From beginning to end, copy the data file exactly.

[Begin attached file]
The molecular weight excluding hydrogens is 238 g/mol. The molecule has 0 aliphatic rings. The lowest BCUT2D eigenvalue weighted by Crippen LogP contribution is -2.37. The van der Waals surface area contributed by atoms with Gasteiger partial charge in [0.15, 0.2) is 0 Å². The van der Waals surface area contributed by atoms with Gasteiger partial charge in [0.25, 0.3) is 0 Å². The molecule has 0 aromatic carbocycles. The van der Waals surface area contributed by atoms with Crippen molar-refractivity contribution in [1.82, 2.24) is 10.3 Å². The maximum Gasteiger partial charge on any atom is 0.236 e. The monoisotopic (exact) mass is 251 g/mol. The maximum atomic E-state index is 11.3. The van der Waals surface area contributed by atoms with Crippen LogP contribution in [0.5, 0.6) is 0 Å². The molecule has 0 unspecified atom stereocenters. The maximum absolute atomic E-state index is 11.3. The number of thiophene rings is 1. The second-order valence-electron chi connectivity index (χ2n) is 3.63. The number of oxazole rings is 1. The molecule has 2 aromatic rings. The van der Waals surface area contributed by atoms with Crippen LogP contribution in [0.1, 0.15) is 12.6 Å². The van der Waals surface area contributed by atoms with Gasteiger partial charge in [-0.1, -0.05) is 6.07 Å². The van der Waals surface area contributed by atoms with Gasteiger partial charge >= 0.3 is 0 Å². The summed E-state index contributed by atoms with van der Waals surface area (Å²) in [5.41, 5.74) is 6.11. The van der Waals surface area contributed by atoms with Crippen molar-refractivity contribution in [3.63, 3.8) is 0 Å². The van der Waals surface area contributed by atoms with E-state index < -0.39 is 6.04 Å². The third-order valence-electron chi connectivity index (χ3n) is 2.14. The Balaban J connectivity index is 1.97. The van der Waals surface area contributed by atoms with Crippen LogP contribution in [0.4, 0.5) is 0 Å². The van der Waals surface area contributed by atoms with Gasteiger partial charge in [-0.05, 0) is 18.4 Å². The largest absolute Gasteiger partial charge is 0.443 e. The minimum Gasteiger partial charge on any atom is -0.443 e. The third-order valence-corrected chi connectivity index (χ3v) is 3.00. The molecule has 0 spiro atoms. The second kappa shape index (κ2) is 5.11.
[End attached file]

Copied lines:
The molecular weight excluding hydrogens is 238 g/mol. The molecule has 0 aliphatic rings. The lowest BCUT2D eigenvalue weighted by Crippen LogP contribution is -2.37. The van der Waals surface area contributed by atoms with Gasteiger partial charge in [0.15, 0.2) is 0 Å². The van der Waals surface area contributed by atoms with Gasteiger partial charge in [0.25, 0.3) is 0 Å². The molecule has 0 aromatic carbocycles. The van der Waals surface area contributed by atoms with Crippen molar-refractivity contribution in [1.82, 2.24) is 10.3 Å². The maximum Gasteiger partial charge on any atom is 0.236 e. The monoisotopic (exact) mass is 251 g/mol. The maximum atomic E-state index is 11.3. The van der Waals surface area contributed by atoms with Crippen LogP contribution in [0.5, 0.6) is 0 Å². The molecule has 0 unspecified atom stereocenters. The maximum absolute atomic E-state index is 11.3. The number of thiophene rings is 1. The second-order valence-electron chi connectivity index (χ2n) is 3.63. The number of oxazole rings is 1. The molecule has 2 aromatic rings. The van der Waals surface area contributed by atoms with Crippen LogP contribution in [0.1, 0.15) is 12.6 Å². The van der Waals surface area contributed by atoms with Gasteiger partial charge in [-0.1, -0.05) is 6.07 Å². The van der Waals surface area contributed by atoms with Gasteiger partial charge >= 0.3 is 0 Å². The summed E-state index contributed by atoms with van der Waals surface area (Å²) in [5.41, 5.74) is 6.11. The van der Waals surface area contributed by atoms with Crippen molar-refractivity contribution in [3.63, 3.8) is 0 Å². The van der Waals surface area contributed by atoms with E-state index < -0.39 is 6.04 Å². The third-order valence-electron chi connectivity index (χ3n) is 2.14. The Balaban J connectivity index is 1.97. The van der Waals surface area contributed by atoms with Crippen LogP contribution in [0.4, 0.5) is 0 Å². The van der Waals surface area contributed by atoms with Gasteiger partial charge in [-0.05, 0) is 18.4 Å². The largest absolute Gasteiger partial charge is 0.443 e. The minimum Gasteiger partial charge on any atom is -0.443 e. The third-order valence-corrected chi connectivity index (χ3v) is 3.00. The molecule has 0 spiro atoms. The second kappa shape index (κ2) is 5.11.